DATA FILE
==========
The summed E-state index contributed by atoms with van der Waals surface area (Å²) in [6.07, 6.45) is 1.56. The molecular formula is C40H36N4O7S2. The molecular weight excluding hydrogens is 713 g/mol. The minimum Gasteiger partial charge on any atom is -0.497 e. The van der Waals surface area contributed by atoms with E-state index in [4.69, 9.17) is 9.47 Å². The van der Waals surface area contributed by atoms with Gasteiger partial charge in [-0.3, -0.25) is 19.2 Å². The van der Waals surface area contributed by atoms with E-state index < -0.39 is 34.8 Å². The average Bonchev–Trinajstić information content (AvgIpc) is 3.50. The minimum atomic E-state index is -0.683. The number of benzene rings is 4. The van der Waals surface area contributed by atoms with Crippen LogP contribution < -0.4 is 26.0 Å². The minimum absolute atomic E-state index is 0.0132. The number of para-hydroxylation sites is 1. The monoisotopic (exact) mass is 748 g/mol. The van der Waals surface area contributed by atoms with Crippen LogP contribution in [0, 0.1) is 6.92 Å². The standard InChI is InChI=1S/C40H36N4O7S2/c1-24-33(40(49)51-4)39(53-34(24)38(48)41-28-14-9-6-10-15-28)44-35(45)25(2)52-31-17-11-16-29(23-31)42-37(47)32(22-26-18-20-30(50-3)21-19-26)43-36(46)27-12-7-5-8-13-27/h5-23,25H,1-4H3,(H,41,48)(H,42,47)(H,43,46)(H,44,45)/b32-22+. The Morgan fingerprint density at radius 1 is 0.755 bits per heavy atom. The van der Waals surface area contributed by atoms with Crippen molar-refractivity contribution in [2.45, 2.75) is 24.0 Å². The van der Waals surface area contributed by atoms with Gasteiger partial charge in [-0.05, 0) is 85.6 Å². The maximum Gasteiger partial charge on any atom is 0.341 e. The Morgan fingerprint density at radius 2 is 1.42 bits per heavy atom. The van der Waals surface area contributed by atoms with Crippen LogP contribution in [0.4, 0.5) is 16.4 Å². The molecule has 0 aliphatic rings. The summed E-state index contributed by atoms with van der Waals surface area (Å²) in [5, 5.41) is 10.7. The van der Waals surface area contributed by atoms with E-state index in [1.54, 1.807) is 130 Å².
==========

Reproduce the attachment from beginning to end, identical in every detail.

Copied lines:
The summed E-state index contributed by atoms with van der Waals surface area (Å²) in [6.07, 6.45) is 1.56. The molecular formula is C40H36N4O7S2. The molecular weight excluding hydrogens is 713 g/mol. The minimum Gasteiger partial charge on any atom is -0.497 e. The van der Waals surface area contributed by atoms with E-state index in [4.69, 9.17) is 9.47 Å². The van der Waals surface area contributed by atoms with Gasteiger partial charge in [-0.3, -0.25) is 19.2 Å². The van der Waals surface area contributed by atoms with E-state index < -0.39 is 34.8 Å². The average Bonchev–Trinajstić information content (AvgIpc) is 3.50. The minimum atomic E-state index is -0.683. The number of benzene rings is 4. The van der Waals surface area contributed by atoms with Crippen LogP contribution < -0.4 is 26.0 Å². The minimum absolute atomic E-state index is 0.0132. The number of para-hydroxylation sites is 1. The monoisotopic (exact) mass is 748 g/mol. The van der Waals surface area contributed by atoms with Crippen LogP contribution in [0, 0.1) is 6.92 Å². The standard InChI is InChI=1S/C40H36N4O7S2/c1-24-33(40(49)51-4)39(53-34(24)38(48)41-28-14-9-6-10-15-28)44-35(45)25(2)52-31-17-11-16-29(23-31)42-37(47)32(22-26-18-20-30(50-3)21-19-26)43-36(46)27-12-7-5-8-13-27/h5-23,25H,1-4H3,(H,41,48)(H,42,47)(H,43,46)(H,44,45)/b32-22+. The Morgan fingerprint density at radius 1 is 0.755 bits per heavy atom. The van der Waals surface area contributed by atoms with Crippen molar-refractivity contribution in [2.45, 2.75) is 24.0 Å². The van der Waals surface area contributed by atoms with Gasteiger partial charge in [-0.05, 0) is 85.6 Å². The maximum Gasteiger partial charge on any atom is 0.341 e. The Morgan fingerprint density at radius 2 is 1.42 bits per heavy atom. The van der Waals surface area contributed by atoms with Crippen LogP contribution in [0.4, 0.5) is 16.4 Å². The molecule has 0 aliphatic rings. The summed E-state index contributed by atoms with van der Waals surface area (Å²) in [5, 5.41) is 10.7. The van der Waals surface area contributed by atoms with E-state index in [1.54, 1.807) is 130 Å².